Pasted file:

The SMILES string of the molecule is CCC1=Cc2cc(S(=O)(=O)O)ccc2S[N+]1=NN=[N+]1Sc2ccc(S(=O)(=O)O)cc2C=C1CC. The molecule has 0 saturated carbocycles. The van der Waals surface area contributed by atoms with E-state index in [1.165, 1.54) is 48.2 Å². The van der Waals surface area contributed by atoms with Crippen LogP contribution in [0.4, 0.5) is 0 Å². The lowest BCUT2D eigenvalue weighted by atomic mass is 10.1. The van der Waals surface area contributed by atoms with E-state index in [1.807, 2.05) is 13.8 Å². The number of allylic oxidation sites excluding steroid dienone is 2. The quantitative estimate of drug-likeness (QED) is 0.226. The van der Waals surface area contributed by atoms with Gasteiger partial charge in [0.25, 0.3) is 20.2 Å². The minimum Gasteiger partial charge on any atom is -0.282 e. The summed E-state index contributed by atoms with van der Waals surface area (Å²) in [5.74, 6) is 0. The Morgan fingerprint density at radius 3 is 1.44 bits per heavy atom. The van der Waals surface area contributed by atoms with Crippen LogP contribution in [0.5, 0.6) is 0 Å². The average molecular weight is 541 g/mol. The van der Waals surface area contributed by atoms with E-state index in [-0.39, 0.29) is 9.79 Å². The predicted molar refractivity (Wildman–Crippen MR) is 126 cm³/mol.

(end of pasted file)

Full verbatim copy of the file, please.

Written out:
The SMILES string of the molecule is CCC1=Cc2cc(S(=O)(=O)O)ccc2S[N+]1=NN=[N+]1Sc2ccc(S(=O)(=O)O)cc2C=C1CC. The molecule has 0 saturated carbocycles. The van der Waals surface area contributed by atoms with E-state index in [1.165, 1.54) is 48.2 Å². The van der Waals surface area contributed by atoms with Crippen LogP contribution in [0.4, 0.5) is 0 Å². The lowest BCUT2D eigenvalue weighted by atomic mass is 10.1. The van der Waals surface area contributed by atoms with E-state index in [1.807, 2.05) is 13.8 Å². The number of allylic oxidation sites excluding steroid dienone is 2. The quantitative estimate of drug-likeness (QED) is 0.226. The van der Waals surface area contributed by atoms with Gasteiger partial charge in [0.25, 0.3) is 20.2 Å². The minimum Gasteiger partial charge on any atom is -0.282 e. The summed E-state index contributed by atoms with van der Waals surface area (Å²) in [5.74, 6) is 0. The Morgan fingerprint density at radius 3 is 1.44 bits per heavy atom. The van der Waals surface area contributed by atoms with Crippen LogP contribution in [0.5, 0.6) is 0 Å². The average molecular weight is 541 g/mol. The van der Waals surface area contributed by atoms with E-state index in [-0.39, 0.29) is 9.79 Å². The predicted molar refractivity (Wildman–Crippen MR) is 126 cm³/mol.